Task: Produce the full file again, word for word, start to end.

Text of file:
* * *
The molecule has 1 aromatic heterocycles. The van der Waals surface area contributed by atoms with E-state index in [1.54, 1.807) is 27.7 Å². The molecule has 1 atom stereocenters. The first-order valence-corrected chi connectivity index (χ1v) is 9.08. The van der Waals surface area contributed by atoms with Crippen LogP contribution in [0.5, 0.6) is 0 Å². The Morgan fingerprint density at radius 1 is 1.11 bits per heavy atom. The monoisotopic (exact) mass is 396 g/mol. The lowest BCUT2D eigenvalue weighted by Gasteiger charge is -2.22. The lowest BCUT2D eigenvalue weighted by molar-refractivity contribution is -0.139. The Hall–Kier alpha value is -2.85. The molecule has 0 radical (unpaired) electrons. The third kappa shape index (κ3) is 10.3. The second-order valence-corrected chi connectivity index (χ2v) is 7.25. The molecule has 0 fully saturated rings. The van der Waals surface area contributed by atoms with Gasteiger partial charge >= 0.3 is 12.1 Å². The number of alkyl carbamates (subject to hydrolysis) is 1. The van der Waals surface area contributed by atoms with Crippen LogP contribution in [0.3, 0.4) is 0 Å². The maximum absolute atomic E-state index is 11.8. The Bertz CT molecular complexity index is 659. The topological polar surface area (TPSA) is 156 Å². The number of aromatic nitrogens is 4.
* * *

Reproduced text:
The molecule has 1 aromatic heterocycles. The van der Waals surface area contributed by atoms with E-state index in [1.54, 1.807) is 27.7 Å². The molecule has 1 atom stereocenters. The first-order valence-corrected chi connectivity index (χ1v) is 9.08. The van der Waals surface area contributed by atoms with Crippen LogP contribution in [0.5, 0.6) is 0 Å². The Morgan fingerprint density at radius 1 is 1.11 bits per heavy atom. The monoisotopic (exact) mass is 396 g/mol. The lowest BCUT2D eigenvalue weighted by Gasteiger charge is -2.22. The lowest BCUT2D eigenvalue weighted by molar-refractivity contribution is -0.139. The Hall–Kier alpha value is -2.85. The molecule has 0 radical (unpaired) electrons. The third kappa shape index (κ3) is 10.3. The second-order valence-corrected chi connectivity index (χ2v) is 7.25. The molecule has 0 fully saturated rings. The van der Waals surface area contributed by atoms with Gasteiger partial charge >= 0.3 is 12.1 Å². The number of alkyl carbamates (subject to hydrolysis) is 1. The van der Waals surface area contributed by atoms with Crippen LogP contribution in [0.3, 0.4) is 0 Å². The maximum absolute atomic E-state index is 11.8. The Bertz CT molecular complexity index is 659. The topological polar surface area (TPSA) is 156 Å². The number of aromatic nitrogens is 4.